Home > ndnreviews
Vol. 7 Issue 1

Author Robert Alexie has gutsy first novel

In order to understand this story, it is important to know the People and where they came from and what they went through. The story begins with the Blue People and their legends and beliefs in the time before first contact. From Legends, Beliefs and the Newcomers Porcupines and China Dolls is a powerful story about the effects of residential schools on our communities and the history of that trauma. It is a story about how these traumas tear us apart. It is also a story about healing. The residential school is a dark hurt inside of us that we all carry. We all live with this trauma. It affects our lives, how we act, how we relate to each other. It represents one of the worst times of our history but our story will not end with this. It can’t because we are too strong to have this hurt like this forever, and there will always be new ways to find light outside of this dark.

Stories like Porcupines and China Dolls will help us to find a new way, and will help us to remember that light that comes from understanding ourselves. The residential school did take away a lot but it could never take away that light. Porcupines and China Dolls will forever remind us of that light, and that is a good thing. If you can find this book, read it and pass it on… There is medicine in these pages. Robert Alexie is a new writer that writes with a strong voice. His book is about one of the hardest subjects from Indian Country and he writes about it with courage and understanding.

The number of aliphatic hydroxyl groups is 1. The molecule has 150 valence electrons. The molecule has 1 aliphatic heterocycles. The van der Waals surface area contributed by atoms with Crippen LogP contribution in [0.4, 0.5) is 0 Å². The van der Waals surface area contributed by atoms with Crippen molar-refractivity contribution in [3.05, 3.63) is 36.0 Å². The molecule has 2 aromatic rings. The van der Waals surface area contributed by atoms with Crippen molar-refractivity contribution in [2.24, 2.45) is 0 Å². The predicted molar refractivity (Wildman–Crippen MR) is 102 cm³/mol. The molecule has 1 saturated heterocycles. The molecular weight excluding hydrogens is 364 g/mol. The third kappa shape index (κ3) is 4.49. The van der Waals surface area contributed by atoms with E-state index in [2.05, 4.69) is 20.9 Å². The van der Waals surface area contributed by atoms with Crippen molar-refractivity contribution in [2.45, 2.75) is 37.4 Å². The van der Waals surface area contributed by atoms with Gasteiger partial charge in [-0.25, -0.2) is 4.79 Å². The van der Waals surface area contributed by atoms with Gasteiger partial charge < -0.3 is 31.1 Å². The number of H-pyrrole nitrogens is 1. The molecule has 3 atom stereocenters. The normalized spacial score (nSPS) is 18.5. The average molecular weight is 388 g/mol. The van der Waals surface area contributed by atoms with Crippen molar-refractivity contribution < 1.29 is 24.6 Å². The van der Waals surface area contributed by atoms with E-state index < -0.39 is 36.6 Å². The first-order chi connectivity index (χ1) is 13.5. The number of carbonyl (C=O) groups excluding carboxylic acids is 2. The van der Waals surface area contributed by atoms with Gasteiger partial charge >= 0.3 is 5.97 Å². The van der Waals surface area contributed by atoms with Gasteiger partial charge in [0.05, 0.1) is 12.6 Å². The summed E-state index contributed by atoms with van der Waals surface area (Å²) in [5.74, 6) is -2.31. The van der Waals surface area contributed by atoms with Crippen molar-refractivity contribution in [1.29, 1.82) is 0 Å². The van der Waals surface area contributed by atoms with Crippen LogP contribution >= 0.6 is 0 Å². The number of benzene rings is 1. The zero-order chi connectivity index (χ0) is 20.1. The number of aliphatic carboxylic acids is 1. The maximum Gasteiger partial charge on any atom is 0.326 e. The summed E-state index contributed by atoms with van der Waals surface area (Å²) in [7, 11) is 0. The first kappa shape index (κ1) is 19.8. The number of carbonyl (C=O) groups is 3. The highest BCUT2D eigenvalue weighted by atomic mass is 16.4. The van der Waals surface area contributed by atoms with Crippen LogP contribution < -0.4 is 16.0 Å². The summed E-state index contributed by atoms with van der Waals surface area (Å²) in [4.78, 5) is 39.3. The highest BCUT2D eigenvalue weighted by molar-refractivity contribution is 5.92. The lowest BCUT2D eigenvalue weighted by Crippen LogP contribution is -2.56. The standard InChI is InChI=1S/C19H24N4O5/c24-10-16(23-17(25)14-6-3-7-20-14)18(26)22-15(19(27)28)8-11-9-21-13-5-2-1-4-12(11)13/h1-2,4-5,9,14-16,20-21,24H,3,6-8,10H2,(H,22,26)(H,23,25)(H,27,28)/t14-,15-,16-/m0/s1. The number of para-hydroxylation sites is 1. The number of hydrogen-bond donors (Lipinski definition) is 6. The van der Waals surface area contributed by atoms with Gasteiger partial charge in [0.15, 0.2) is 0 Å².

The title refers to the haircuts the children received in residential schools. Their hair was cut making the boys look like porcupines and the girls like china dolls. In a live presentation of CBC’s Dead Dog Café, Robert Alexie, a guest on the show, and author of Porcupines and China Dolls, as a part of the First Indigenous International Authors Tour, was asked what his favorite food was…and Robert, in a muffled, shy, Indian from Up-North kind of way said “Caribou and Kraft Dinner…” and to that, we, at Redwire, wish to say “Awesome!” Robert Alexie is Teetl’it Gwich’in, from the North West Territories. His second book, The Pale Indian, will be out in Febuary 2005.

Peter Morin

archives      talent      media      contact      links      advertising      boards     
Design by Ray Charlie